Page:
Honestly, I don’t have much to say about Cecil. I mean, I’m a vegetarian, so my opinions here should be pretty obvious–I think it was horrible and cruel, and I think trophy hunting like that is nothing more than, like, rich people trying to show off and make themselves feel superior for taking down a gorgeous wild animal that could kill them. I don’t think it has any real point or merit, and while I don’t agree with the way internet lynch mobs sort of pop up and threaten people who do this, I absolutely think it’s fair for people to take their business elsewhere. I avoid dentists because I hate going, but if he were my dentist, yeah, I would switch, unless I didn’t have much other choice. I don’t like spending money at certain businesses if I know that business is gonna use it toward something I don’t support.
Strangely, I have more to say about these sort of side arguments that have popped up involving Cecil.
I’ve been trying for probably about a year now to spend less time on my Facebook feed because I basically got really sick of people’s shit. This absolutely has to do with the people I’m Facebook friends with–and I have deleted most of the culprits–but the amount of bigotry, hatred, and disrespect I was seeing was sickening. Since then, though, I became a backer of Amanda Palmer’s Patreon, and a Facebook group for her patrons and just generally other interested parties popped up, and I noticed pretty fast that it was one of the most positive and safe spaces on the internet. People use it a lot for advice and ranting, and people are generally really nice and supportive. Even when they disagree, it tends to be in a calm, respectful manner instead of the way Facebook conversations usually devolve into personal attacks. I mean, I great recent example of Facebook bullshit is that when I recently expressed support for Pennsylvania privatizing its liquor industry, I was told to “sober up” and accused of standing to profit it from it because my last name happens to be the same as a large gas station in the state that’s been pretty vocal about its support for privatization.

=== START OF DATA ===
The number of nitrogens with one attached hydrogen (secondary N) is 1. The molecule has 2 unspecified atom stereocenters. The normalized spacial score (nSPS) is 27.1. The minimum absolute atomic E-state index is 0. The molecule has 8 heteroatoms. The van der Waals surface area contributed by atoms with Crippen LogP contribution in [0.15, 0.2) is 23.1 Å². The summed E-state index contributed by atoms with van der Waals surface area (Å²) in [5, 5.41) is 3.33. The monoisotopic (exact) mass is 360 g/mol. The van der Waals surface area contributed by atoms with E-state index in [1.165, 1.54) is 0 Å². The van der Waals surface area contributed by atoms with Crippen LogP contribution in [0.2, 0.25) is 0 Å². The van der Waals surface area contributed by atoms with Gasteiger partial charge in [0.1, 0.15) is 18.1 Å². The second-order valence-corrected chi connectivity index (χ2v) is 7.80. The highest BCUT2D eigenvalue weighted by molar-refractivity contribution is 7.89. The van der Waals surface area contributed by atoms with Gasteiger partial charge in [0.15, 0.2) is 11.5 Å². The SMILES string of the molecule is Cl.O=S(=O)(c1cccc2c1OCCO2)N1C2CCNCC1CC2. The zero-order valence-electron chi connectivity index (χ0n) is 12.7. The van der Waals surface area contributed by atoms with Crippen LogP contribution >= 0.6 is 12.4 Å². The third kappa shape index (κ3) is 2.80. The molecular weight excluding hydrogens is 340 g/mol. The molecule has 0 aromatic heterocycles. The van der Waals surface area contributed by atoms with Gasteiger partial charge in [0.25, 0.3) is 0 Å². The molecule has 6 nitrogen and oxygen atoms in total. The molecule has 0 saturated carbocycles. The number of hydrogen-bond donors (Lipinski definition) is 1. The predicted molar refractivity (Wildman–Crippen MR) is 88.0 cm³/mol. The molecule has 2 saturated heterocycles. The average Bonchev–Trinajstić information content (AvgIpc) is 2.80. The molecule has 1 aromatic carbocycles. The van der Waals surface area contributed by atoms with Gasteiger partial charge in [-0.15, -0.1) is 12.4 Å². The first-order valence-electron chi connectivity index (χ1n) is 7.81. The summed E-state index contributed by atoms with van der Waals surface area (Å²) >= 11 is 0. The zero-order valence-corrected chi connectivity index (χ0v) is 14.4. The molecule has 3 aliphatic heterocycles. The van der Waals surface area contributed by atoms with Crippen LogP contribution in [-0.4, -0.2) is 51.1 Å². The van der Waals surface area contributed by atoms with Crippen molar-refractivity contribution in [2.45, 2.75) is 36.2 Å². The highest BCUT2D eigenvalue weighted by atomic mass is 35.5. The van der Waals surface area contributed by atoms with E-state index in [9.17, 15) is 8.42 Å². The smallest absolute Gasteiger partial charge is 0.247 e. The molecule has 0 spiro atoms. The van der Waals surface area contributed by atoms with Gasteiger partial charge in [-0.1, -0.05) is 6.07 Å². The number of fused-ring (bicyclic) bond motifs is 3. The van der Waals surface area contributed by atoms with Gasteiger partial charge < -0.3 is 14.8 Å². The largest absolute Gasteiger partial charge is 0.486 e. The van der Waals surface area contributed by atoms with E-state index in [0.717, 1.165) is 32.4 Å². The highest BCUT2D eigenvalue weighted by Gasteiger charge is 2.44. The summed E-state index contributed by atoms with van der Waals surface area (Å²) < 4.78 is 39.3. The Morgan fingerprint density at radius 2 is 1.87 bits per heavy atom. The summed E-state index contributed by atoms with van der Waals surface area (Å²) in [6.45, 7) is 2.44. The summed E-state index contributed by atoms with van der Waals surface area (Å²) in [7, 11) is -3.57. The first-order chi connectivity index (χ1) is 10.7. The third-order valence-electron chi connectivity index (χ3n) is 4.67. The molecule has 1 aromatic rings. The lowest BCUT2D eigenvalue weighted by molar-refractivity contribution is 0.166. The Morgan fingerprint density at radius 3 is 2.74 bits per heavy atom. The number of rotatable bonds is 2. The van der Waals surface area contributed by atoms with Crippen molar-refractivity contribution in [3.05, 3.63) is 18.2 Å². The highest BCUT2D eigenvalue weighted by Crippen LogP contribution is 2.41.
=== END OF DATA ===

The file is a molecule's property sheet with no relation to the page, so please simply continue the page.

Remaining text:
But things got interesting surrounding the subject of Cecil. I wouldn’t go so far to say i devolved into typical Facebook bullshit, but the tone got a little strange compared to the way the group normally runs.
Someone posted looking for some advice/comfort after she saw that one of her partners had commented on a celebrity’s Facebook status calling her opinions on Cecil (and I think vegetarianism) foolish and idiotic. The woman posting this was hurt because she happened to share those views, and she didn’t appreciate seeing someone she was in a relationship with insulting viewpoints he knew she held, too, and when she confronted him, he only half-heartedly apologized and insisted that it wasn’t the same as insulting her directly.